For me, Three Girls wasn’t just a job; it was so much more than that as the girl who I was playing is a real person. She was involved in the process and wanted the story to be told as they had been called liars, so it was really important for their voices to be heard. For them to hand their stories over to the BBC to be made into a TV series was just so brave; I thought that if they want this, then we need to do a good job. It was the perfect team as Phillippa Lowthorpe, who directed it, led and supported us all so it was the right people and the right script all done for the right reasons.


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Do you feel that Three Girls succeeded in shifting the public’s awareness of the case?

I think to an extent, but it was incredible to see the reaction to it. When I initially finished filming, I couldn’t talk about it. I would just say that I had finished filming a project on grooming. Everyone has seen statistics, so they were like ‘oh okay, I get it’ when actually they don’t. When people then saw Three Girls, they then started reacting from their gut so became moved by it and angry – I think that is what is powerful about film and TV as it’s storytelling which is personal. You can watch the news and react on an intellectual level, but this will hit you in different places – which is what we intended to do.


You also took on the lead role in the independent film Make Up where your character questions her sexuality after being stalked by a woman. Can this be described as a coming of age film?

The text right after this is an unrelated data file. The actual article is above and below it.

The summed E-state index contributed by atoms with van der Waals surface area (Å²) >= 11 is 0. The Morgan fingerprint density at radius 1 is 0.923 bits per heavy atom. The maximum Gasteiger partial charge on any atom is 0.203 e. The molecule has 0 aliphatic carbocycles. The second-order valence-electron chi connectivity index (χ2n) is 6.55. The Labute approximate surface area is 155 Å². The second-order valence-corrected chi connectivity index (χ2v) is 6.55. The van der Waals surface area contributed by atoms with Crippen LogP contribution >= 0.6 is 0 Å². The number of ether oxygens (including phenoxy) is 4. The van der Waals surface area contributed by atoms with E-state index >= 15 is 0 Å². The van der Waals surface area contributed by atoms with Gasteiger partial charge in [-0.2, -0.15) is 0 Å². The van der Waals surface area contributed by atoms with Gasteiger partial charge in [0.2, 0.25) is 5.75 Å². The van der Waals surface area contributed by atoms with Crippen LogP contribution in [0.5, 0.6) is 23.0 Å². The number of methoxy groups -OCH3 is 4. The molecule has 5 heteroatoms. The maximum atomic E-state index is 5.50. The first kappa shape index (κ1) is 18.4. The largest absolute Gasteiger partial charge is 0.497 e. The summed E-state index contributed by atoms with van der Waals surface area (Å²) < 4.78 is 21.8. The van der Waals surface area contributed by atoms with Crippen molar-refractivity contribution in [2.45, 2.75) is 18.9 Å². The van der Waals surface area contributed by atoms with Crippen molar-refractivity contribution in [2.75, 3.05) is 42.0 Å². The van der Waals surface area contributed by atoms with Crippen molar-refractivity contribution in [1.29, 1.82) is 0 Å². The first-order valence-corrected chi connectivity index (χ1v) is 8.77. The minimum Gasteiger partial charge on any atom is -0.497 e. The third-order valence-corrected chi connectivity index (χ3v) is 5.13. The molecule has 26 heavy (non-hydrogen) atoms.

Yeah, it can be, although it is quite a simple way of putting it. I think what is very powerful about Make Up is that the story is told with elements of being strange, although it does all stay in the realms of reality. The way the story is told is very intelligent as with the self-discovery from the character you can tell what she is going through. Lisa Palfrey is in it and she is brilliant with her comedy.


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How does the film highlight any issues faced by the LGBTQIA community?

You could look at it very generally speaking, and it could be any relationship as I play a character who is 18 and has been with her boyfriend for three years. She is at the stage where she questions everything as she has never known any different. In this case, it is an LGBTQIA story but for me I do look at things from a human perspective. It is easy to run away with the issues and talking points, but really these are very interesting characters who are questioning their own norms.


Having also starred in the ITV drama Cheat as a troubled student, how did you have fun delving into a character that had such a dark personality?

Rose was really fun to play and as I didn’t go to university, entering that prestigious world was more fun working all of that out. It was so similar to being at school with all the politics!


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Did you ever cheat on tests when you were at school? 

I can’t remember, I wasn’t academically driven so I was never bothered about passing!


Team Credits
interview by Nicky Lee-Delisle
photography Josh Shinner
styling Olivia Jones
hair Fábio Nogueira @ Frank Agency
makeup Justine Jenkins
casting + production Angeliki Sofronas

styling assistant Nadine Petzke
location TT Liquor, London


Traces airs Monday, 9th December on Alibi!